All the African art in this show was made by Kongo peoples, who – when the first Europeans came exploring in the late 15th century – had lived for centuries in lands that are today part of three countries.
From north to south, these countries are the Republic of the Congo (until 1960 the French Congo), the Democratic Republic of the Congo (until 1960 the Belgian Congo), and Angola (until 1975 a Portuguese colony of the same name).
I’m no authority on African art, but I took one course in it at graduate school, and have read about Matisse, Picasso and other early modernists’ involvement with it.
I’d say that almost all the African art I’ve seen in these two contexts came not from the area dealt with in “Kongo” but from areas to the north and west of it: Dogon and Bambara art from Mali, Dan from the Ivory Coast, Fang from Cameroon and Gabon, Baga from Guinea, Bakota from Gabon, and the Ife & Benin bronzes from Nigeria.
Except for Cameroon, which was a German colony before World War I, and Nigeria, which was British, all the countries I just mentioned were French colonies during the latter half of the 19th century and the early 20th century.
Picasso, Matisse and other Parisian artists who became interested in “l’art nègre” would have been seeing African art brought from those French colonies, as opposed to the art of those Kongo peoples living farther south.
The only overlap that I’ve seen were some Vili sculptures that attracted Picasso and Matisse – the Vili peoples being a subset of the Kongo originally centered about the ancient kingdom of Loanga, in what was the French Congo.
Why my grad-school professor should have focused on the art of these other African peoples, and devoted only a small part of the course to Kongo art, I can’t say, though I do see differences between the art of West Africa and that of Central Africa, even among works that were made at more or less the same time.
In general – and, I’m sure, with many exceptions -- West African figures tend to be more slender and graceful, while those of Central Africa tend to be chunkier and more solid.
“Kongo” starts off with a dazzling selection of luxury textiles and delicately-carved oliphants (wind instruments made from elephant tusks). Both decorated with abstract (non-figural) designs, they were intended for display not use, were given to high-ranking Kongolese, and were sent as gifts by Kongo monarchs to monarchs and other influential persons in Europe.
Some Europeans who received them inventoried them, so they can be securely dated to the 17th and 18th centuries.
The first part of the second gallery exhibits works that may (or may not) date to the same period: small metal African crucifixes and other devotional Christian images made after European models (with African modifications).
Documents here (European books and manuscripts) indicate that Kongo monarchs and many of their subjects converted to Christianity after the arrival of the Europeans.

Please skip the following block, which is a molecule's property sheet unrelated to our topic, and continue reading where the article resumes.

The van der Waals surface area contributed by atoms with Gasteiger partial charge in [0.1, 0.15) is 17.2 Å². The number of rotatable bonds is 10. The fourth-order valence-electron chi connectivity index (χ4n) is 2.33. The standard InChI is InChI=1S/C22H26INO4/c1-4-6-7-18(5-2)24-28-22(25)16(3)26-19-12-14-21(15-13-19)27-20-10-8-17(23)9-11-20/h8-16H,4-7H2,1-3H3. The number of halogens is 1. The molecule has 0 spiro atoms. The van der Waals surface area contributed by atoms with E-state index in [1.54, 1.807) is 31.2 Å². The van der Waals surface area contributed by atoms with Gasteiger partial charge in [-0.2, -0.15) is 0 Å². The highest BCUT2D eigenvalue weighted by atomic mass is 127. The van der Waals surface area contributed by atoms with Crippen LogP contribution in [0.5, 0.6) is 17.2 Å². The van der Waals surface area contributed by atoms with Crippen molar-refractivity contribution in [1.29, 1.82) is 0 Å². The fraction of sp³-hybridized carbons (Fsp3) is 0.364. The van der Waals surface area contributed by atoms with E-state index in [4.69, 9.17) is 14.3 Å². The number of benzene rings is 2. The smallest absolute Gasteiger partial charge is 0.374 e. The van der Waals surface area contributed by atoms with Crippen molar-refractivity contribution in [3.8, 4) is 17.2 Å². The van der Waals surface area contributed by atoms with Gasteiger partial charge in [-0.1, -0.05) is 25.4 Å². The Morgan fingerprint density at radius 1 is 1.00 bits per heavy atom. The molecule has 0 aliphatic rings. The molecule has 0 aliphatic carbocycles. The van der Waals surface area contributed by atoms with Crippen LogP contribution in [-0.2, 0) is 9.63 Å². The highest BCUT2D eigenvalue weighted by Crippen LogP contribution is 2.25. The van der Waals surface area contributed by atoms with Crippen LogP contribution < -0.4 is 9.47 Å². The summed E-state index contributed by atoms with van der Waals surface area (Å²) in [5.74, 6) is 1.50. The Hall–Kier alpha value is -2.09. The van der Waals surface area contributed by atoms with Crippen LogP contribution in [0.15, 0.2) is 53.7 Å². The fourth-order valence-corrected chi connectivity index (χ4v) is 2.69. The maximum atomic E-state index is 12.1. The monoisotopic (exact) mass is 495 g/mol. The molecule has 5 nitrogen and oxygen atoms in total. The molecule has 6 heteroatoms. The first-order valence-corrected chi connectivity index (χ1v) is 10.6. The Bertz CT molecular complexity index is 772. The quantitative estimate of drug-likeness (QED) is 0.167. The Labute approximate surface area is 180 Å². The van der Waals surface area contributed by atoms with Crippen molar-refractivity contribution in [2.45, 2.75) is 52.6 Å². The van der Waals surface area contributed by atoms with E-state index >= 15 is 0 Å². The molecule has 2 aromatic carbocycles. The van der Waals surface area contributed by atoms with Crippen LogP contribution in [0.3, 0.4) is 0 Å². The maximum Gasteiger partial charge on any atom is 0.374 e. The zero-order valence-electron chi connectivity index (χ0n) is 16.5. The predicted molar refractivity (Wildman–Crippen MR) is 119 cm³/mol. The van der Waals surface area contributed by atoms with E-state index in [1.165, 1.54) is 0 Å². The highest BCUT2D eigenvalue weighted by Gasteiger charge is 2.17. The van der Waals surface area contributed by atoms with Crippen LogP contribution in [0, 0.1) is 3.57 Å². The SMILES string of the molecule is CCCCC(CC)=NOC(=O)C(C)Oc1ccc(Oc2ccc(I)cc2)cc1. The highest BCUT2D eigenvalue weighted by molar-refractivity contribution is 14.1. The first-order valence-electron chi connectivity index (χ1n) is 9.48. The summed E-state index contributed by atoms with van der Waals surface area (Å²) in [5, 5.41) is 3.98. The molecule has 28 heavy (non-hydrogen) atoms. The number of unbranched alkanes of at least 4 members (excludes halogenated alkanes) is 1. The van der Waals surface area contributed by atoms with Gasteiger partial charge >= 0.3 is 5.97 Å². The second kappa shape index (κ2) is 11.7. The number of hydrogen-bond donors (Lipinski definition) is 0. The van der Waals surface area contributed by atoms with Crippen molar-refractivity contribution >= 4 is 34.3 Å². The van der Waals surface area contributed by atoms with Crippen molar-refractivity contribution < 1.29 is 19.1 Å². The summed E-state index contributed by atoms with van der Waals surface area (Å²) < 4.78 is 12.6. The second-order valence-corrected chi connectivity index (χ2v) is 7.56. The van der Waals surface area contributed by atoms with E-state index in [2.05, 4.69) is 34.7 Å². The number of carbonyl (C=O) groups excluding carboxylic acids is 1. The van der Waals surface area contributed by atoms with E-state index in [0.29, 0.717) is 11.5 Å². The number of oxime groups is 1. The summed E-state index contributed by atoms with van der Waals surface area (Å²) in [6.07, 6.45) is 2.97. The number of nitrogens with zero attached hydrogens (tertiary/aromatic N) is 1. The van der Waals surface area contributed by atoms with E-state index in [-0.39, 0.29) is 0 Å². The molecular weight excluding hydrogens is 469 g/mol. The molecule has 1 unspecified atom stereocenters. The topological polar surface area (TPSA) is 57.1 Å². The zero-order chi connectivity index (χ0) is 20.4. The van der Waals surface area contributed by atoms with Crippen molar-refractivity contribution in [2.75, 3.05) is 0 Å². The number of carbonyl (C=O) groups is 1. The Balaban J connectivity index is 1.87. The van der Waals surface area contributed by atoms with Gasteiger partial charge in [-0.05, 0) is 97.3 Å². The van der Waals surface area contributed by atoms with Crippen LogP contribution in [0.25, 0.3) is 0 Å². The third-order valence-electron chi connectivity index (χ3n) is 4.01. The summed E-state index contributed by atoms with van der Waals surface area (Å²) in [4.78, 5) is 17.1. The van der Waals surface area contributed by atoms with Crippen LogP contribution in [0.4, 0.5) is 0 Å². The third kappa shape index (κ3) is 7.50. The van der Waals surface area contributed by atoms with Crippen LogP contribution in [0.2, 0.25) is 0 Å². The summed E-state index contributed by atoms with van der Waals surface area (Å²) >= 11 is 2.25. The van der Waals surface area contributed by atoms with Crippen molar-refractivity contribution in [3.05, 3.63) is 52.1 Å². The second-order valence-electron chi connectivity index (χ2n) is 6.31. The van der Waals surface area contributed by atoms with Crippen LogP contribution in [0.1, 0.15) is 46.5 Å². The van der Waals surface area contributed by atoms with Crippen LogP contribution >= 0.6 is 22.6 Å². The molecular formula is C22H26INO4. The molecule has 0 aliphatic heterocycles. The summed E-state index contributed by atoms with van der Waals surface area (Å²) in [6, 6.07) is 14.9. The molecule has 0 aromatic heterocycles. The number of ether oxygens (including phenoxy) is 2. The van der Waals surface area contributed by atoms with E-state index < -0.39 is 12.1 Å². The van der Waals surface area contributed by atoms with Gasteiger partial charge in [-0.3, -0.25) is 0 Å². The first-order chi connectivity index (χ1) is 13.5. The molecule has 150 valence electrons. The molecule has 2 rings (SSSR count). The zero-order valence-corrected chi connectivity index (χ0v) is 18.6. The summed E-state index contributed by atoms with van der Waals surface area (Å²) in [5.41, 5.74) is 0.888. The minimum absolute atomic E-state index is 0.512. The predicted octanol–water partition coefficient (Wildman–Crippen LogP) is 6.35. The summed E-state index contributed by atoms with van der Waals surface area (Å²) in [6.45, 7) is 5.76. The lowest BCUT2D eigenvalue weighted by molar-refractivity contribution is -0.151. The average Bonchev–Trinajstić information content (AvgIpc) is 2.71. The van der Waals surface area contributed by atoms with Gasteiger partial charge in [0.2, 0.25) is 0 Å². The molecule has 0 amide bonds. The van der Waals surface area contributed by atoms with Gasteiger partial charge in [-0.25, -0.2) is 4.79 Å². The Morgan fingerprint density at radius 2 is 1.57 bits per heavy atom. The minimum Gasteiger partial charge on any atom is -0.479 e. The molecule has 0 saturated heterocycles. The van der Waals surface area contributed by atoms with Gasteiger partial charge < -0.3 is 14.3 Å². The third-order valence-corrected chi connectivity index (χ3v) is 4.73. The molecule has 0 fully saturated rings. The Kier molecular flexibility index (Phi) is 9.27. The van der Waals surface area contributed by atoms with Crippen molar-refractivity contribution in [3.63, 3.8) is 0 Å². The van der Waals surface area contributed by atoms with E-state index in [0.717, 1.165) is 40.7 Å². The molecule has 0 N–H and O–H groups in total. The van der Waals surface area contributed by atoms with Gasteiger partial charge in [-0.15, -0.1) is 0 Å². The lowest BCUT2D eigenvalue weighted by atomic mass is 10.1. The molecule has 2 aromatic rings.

However, the rest of the exhibition consists of intriguing objects that are concerned instead with indigenous religion(s). Most (though far from all) of these objects are made primarily from wood or other perishable materials.
Almost everything is dated 19th and/or early 20th century—this being the period when European traders, scientists and soldiers were becoming interested enough in such work to acquire it and bring it home with them (as nearly as I can tell, everything on view at the Met is from European and American museums & private collections).
There are haunting masks employed by “ritual specialists” or priests (nganga; pl. banganga), as well as ceremonial drums and sculpted headboards for use in marriage rites.
Many tender works depict a woman, most often with a baby, and are displayed from the second part of the second gallery to the first third of the fifth.
Small versions of this motif are seen in the exquisite finials on the “prestige staffs” carried by high-ranking civil officials. Larger, gentler and even more appealing versions appear as freestanding figures intended to surmount burial places.
Most of the fifth, final gallery dramatically displays 15 large & threatening male “power figures” (nkisi n’kondi; pl. minkisi).
Designed as receptacles for powerful substances hidden in their stomachs and/or behind their eyes, they were meant to repel invaders and protect believers. Into their fronts are driven many nails or other pieces of metal, each for some problem solved with the intercession of the figure.
My only problem with this otherwise fine show is that its wall texts & labels suggest that the figures of the nursing mothers came into being solely in response to the depopulation caused by the 17th & 18th century slave trade, and the power figures were dreamed up to withstand the 19th century European colonial invasion (suggestions taken as fact by Holland Cotter in the New York Times).
I’d argue that it's far more likely that both concepts originated centuries before the Europeans arrived, though as neither objects nor written records have survived long enough in this moist tropical climate to document either viewpoint, we can never know for sure.